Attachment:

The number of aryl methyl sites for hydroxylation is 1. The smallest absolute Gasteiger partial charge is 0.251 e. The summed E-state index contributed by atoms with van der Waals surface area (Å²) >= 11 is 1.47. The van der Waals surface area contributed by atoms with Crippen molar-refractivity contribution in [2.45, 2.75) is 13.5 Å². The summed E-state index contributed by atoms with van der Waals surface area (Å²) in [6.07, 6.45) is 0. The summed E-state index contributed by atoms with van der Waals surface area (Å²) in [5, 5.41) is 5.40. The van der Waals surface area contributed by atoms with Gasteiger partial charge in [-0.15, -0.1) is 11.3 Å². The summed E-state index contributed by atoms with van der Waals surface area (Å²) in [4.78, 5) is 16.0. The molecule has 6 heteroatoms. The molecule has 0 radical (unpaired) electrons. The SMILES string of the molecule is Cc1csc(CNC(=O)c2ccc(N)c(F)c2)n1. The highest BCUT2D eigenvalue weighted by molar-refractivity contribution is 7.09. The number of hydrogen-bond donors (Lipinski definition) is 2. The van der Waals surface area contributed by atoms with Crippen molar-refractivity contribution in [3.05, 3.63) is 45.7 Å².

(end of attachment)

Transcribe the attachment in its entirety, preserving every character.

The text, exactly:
The number of aryl methyl sites for hydroxylation is 1. The smallest absolute Gasteiger partial charge is 0.251 e. The summed E-state index contributed by atoms with van der Waals surface area (Å²) >= 11 is 1.47. The van der Waals surface area contributed by atoms with Crippen molar-refractivity contribution in [2.45, 2.75) is 13.5 Å². The summed E-state index contributed by atoms with van der Waals surface area (Å²) in [6.07, 6.45) is 0. The summed E-state index contributed by atoms with van der Waals surface area (Å²) in [5, 5.41) is 5.40. The van der Waals surface area contributed by atoms with Gasteiger partial charge in [-0.15, -0.1) is 11.3 Å². The summed E-state index contributed by atoms with van der Waals surface area (Å²) in [4.78, 5) is 16.0. The molecule has 6 heteroatoms. The molecule has 0 radical (unpaired) electrons. The SMILES string of the molecule is Cc1csc(CNC(=O)c2ccc(N)c(F)c2)n1. The highest BCUT2D eigenvalue weighted by molar-refractivity contribution is 7.09. The number of hydrogen-bond donors (Lipinski definition) is 2. The van der Waals surface area contributed by atoms with Crippen molar-refractivity contribution in [3.05, 3.63) is 45.7 Å².